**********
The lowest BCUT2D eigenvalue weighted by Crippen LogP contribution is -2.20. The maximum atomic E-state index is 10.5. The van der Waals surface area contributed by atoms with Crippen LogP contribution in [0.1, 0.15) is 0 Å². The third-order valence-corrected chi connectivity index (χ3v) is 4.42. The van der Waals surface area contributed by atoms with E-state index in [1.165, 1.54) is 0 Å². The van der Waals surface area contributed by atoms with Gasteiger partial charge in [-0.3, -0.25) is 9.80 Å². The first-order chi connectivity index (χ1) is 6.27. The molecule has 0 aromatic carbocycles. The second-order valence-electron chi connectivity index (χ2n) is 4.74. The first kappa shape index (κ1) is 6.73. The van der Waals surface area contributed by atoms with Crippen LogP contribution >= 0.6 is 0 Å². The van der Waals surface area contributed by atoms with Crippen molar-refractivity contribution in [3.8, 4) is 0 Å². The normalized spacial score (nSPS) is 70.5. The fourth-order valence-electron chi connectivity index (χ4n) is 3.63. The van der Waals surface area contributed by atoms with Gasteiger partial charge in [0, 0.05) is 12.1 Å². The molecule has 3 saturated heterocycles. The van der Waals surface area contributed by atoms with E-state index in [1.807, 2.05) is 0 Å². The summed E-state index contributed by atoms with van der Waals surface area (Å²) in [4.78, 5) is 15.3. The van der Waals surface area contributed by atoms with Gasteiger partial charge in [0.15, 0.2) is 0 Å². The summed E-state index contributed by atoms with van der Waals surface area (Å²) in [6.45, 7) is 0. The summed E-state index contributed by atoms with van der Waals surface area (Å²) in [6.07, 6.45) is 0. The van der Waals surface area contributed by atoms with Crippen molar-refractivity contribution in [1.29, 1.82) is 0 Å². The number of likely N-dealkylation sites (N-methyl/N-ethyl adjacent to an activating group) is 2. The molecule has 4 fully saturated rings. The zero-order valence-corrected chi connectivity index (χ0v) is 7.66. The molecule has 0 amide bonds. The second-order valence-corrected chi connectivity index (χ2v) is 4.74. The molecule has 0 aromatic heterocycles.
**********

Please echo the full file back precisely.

The lowest BCUT2D eigenvalue weighted by Crippen LogP contribution is -2.20. The maximum atomic E-state index is 10.5. The van der Waals surface area contributed by atoms with Crippen LogP contribution in [0.1, 0.15) is 0 Å². The third-order valence-corrected chi connectivity index (χ3v) is 4.42. The van der Waals surface area contributed by atoms with E-state index in [1.165, 1.54) is 0 Å². The van der Waals surface area contributed by atoms with Gasteiger partial charge in [-0.3, -0.25) is 9.80 Å². The first-order chi connectivity index (χ1) is 6.27. The molecule has 0 aromatic carbocycles. The second-order valence-electron chi connectivity index (χ2n) is 4.74. The first kappa shape index (κ1) is 6.73. The van der Waals surface area contributed by atoms with Crippen LogP contribution >= 0.6 is 0 Å². The van der Waals surface area contributed by atoms with Crippen molar-refractivity contribution in [3.8, 4) is 0 Å². The normalized spacial score (nSPS) is 70.5. The fourth-order valence-electron chi connectivity index (χ4n) is 3.63. The van der Waals surface area contributed by atoms with Gasteiger partial charge in [0, 0.05) is 12.1 Å². The molecule has 3 saturated heterocycles. The van der Waals surface area contributed by atoms with E-state index in [1.807, 2.05) is 0 Å². The summed E-state index contributed by atoms with van der Waals surface area (Å²) in [4.78, 5) is 15.3. The van der Waals surface area contributed by atoms with Gasteiger partial charge in [0.15, 0.2) is 0 Å². The summed E-state index contributed by atoms with van der Waals surface area (Å²) in [6.45, 7) is 0. The summed E-state index contributed by atoms with van der Waals surface area (Å²) in [6.07, 6.45) is 0. The van der Waals surface area contributed by atoms with Crippen molar-refractivity contribution in [1.29, 1.82) is 0 Å². The number of likely N-dealkylation sites (N-methyl/N-ethyl adjacent to an activating group) is 2. The molecule has 4 fully saturated rings. The zero-order valence-corrected chi connectivity index (χ0v) is 7.66. The molecule has 0 amide bonds. The second-order valence-corrected chi connectivity index (χ2v) is 4.74. The molecule has 0 aromatic heterocycles.